Lastly, his suggestion that women just “cover up” is basically moronic, and only forgivable in that he has clearly spent no time around infants. Hello Bill – babies have arms and hands, and it doesn’t take long before they begin to figure out that they can be used to pull blankets and things off of their faces. They also don’t have the cognitive ability to understand things like “but the people around you will be uncomfortable if you do that here” or “you’ll have to eat later.” Incidentally, the American Academy of Pediatrics, along with any number of national health agencies, recommend that mothers breastfeed for a year. The World Health Organization recommends two years. So yes, in a healthier world, babies would have teeth and the ability to say words before being weaned, and after the first 2-3 months, a blanket on the head is not going to stay there long.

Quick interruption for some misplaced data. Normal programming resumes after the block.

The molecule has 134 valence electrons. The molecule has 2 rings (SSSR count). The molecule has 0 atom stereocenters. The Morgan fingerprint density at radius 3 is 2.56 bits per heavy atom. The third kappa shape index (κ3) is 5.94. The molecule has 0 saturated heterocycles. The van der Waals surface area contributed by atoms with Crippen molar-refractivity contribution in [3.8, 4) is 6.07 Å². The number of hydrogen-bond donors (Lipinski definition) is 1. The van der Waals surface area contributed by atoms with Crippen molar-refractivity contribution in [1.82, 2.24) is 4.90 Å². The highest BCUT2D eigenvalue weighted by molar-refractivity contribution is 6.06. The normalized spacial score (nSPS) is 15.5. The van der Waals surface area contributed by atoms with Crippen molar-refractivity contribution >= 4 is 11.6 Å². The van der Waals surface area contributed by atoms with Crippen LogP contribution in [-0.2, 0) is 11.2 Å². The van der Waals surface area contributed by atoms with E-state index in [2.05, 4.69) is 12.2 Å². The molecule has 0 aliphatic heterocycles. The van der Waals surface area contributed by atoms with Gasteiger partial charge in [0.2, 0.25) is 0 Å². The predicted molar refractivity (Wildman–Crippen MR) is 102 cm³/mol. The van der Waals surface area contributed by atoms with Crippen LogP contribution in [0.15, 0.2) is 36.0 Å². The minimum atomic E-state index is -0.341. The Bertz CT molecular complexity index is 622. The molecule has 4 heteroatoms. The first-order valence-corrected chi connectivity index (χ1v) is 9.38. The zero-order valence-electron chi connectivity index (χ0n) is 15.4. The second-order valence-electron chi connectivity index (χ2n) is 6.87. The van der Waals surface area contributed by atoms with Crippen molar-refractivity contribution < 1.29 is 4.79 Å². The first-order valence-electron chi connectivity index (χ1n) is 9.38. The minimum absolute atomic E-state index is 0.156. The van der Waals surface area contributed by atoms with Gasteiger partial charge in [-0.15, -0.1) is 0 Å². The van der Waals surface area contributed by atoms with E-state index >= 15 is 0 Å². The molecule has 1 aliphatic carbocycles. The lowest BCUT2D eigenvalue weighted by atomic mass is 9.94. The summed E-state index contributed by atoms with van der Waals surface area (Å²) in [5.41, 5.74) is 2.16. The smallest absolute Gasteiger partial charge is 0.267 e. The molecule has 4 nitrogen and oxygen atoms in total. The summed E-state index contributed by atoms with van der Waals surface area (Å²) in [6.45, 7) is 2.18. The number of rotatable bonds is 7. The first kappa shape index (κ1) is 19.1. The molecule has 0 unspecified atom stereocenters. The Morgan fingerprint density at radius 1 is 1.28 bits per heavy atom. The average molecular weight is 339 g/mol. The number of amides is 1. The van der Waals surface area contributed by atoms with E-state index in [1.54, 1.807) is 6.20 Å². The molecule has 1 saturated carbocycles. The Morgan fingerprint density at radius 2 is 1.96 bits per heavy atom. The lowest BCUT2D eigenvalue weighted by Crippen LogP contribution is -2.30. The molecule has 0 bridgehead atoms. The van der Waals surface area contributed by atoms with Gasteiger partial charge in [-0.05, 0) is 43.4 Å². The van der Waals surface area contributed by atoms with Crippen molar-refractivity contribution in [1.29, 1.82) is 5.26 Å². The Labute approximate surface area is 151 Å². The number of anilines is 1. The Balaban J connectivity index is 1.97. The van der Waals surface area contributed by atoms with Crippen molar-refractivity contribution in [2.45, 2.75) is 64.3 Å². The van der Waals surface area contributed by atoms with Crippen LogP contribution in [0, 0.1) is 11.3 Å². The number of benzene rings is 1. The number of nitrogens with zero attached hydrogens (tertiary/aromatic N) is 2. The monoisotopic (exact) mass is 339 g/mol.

At any rate, I certainly don’t have any problem watching and listening to a person I disagree with. I’ve watched Bill Maher for years (since his days on Comedy Central) and liked and disliked lots of the things he had to say. But in this case, his ignorance was personally insulting. If he doesn’t do any mea culpa on this, I definitely won’t watch him again for a while, if at all.

Add this to what I read about Facebook and MySpace at IzzyMom today (namely that breastfeeding images have been removed as “obscene” even as hundreds of pro-anorexia groups are free to give women directions about how to starve themselves), and I’d say it’s been a pretty depressing news week for chicks.